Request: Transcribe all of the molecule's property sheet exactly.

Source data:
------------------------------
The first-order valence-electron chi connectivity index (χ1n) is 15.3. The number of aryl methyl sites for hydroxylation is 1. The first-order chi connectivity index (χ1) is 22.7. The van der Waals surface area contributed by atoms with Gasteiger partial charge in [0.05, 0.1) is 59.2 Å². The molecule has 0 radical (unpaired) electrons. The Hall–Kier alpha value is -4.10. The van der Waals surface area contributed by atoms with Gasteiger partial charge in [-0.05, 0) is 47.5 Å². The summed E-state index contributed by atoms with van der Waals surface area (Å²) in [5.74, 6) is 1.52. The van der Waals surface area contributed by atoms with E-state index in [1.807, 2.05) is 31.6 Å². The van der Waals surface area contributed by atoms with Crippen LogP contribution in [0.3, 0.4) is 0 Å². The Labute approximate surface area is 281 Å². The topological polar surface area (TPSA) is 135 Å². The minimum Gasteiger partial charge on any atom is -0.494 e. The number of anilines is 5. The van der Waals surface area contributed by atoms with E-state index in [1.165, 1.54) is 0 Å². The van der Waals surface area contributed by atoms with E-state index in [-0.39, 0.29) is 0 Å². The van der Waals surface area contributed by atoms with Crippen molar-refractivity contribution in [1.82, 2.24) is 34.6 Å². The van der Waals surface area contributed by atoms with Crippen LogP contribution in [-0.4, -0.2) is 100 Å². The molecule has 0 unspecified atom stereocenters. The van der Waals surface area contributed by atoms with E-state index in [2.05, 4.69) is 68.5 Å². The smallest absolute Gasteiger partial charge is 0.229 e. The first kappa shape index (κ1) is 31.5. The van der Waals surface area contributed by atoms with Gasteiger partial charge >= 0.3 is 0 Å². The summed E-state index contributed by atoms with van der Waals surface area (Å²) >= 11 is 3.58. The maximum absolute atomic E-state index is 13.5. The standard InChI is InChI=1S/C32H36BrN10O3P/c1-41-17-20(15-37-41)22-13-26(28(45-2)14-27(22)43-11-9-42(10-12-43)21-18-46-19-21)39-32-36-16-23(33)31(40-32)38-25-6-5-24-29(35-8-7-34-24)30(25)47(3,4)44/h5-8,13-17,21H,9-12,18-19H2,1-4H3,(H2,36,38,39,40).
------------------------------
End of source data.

The first-order valence-electron chi connectivity index (χ1n) is 15.3. The number of aryl methyl sites for hydroxylation is 1. The first-order chi connectivity index (χ1) is 22.7. The van der Waals surface area contributed by atoms with Gasteiger partial charge in [0.05, 0.1) is 59.2 Å². The molecule has 0 radical (unpaired) electrons. The Hall–Kier alpha value is -4.10. The van der Waals surface area contributed by atoms with Gasteiger partial charge in [-0.05, 0) is 47.5 Å². The summed E-state index contributed by atoms with van der Waals surface area (Å²) in [5.74, 6) is 1.52. The van der Waals surface area contributed by atoms with E-state index in [1.807, 2.05) is 31.6 Å². The van der Waals surface area contributed by atoms with Crippen LogP contribution in [0.3, 0.4) is 0 Å². The Labute approximate surface area is 281 Å². The topological polar surface area (TPSA) is 135 Å². The minimum Gasteiger partial charge on any atom is -0.494 e. The number of anilines is 5. The van der Waals surface area contributed by atoms with E-state index in [1.165, 1.54) is 0 Å². The van der Waals surface area contributed by atoms with E-state index in [-0.39, 0.29) is 0 Å². The van der Waals surface area contributed by atoms with Crippen molar-refractivity contribution in [1.82, 2.24) is 34.6 Å². The van der Waals surface area contributed by atoms with Crippen LogP contribution in [-0.4, -0.2) is 100 Å². The molecule has 0 unspecified atom stereocenters. The van der Waals surface area contributed by atoms with E-state index in [2.05, 4.69) is 68.5 Å². The smallest absolute Gasteiger partial charge is 0.229 e. The first kappa shape index (κ1) is 31.5. The van der Waals surface area contributed by atoms with Gasteiger partial charge >= 0.3 is 0 Å². The summed E-state index contributed by atoms with van der Waals surface area (Å²) >= 11 is 3.58. The maximum absolute atomic E-state index is 13.5. The standard InChI is InChI=1S/C32H36BrN10O3P/c1-41-17-20(15-37-41)22-13-26(28(45-2)14-27(22)43-11-9-42(10-12-43)21-18-46-19-21)39-32-36-16-23(33)31(40-32)38-25-6-5-24-29(35-8-7-34-24)30(25)47(3,4)44/h5-8,13-17,21H,9-12,18-19H2,1-4H3,(H2,36,38,39,40).